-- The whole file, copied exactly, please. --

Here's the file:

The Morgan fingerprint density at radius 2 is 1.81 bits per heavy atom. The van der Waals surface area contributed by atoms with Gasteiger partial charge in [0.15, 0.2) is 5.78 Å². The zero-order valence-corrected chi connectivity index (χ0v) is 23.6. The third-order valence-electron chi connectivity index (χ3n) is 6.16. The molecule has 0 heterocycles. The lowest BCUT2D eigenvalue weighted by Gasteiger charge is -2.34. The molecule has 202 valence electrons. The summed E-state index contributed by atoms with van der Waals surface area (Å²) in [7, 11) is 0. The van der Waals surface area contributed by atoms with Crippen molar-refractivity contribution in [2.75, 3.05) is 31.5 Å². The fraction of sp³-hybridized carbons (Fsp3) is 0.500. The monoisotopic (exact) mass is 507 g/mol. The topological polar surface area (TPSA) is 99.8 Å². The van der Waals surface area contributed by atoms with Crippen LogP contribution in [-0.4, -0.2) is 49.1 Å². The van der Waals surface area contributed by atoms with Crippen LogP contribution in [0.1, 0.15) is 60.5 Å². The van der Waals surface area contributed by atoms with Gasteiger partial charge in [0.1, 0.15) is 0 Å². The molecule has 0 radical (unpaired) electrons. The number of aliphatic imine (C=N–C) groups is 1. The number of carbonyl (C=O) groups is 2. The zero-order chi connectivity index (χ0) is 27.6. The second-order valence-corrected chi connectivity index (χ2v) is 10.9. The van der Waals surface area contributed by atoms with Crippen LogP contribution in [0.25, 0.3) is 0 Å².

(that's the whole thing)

The Morgan fingerprint density at radius 2 is 1.81 bits per heavy atom. The van der Waals surface area contributed by atoms with Gasteiger partial charge in [0.15, 0.2) is 5.78 Å². The zero-order valence-corrected chi connectivity index (χ0v) is 23.6. The third-order valence-electron chi connectivity index (χ3n) is 6.16. The molecule has 0 heterocycles. The lowest BCUT2D eigenvalue weighted by Gasteiger charge is -2.34. The molecule has 202 valence electrons. The summed E-state index contributed by atoms with van der Waals surface area (Å²) in [7, 11) is 0. The van der Waals surface area contributed by atoms with Crippen molar-refractivity contribution in [2.75, 3.05) is 31.5 Å². The fraction of sp³-hybridized carbons (Fsp3) is 0.500. The monoisotopic (exact) mass is 507 g/mol. The topological polar surface area (TPSA) is 99.8 Å². The van der Waals surface area contributed by atoms with Crippen LogP contribution in [-0.4, -0.2) is 49.1 Å². The van der Waals surface area contributed by atoms with Crippen LogP contribution in [0.1, 0.15) is 60.5 Å². The van der Waals surface area contributed by atoms with Gasteiger partial charge in [0.1, 0.15) is 0 Å². The molecule has 0 radical (unpaired) electrons. The number of aliphatic imine (C=N–C) groups is 1. The number of carbonyl (C=O) groups is 2. The zero-order chi connectivity index (χ0) is 27.6. The second-order valence-corrected chi connectivity index (χ2v) is 10.9. The van der Waals surface area contributed by atoms with Crippen LogP contribution in [0.25, 0.3) is 0 Å².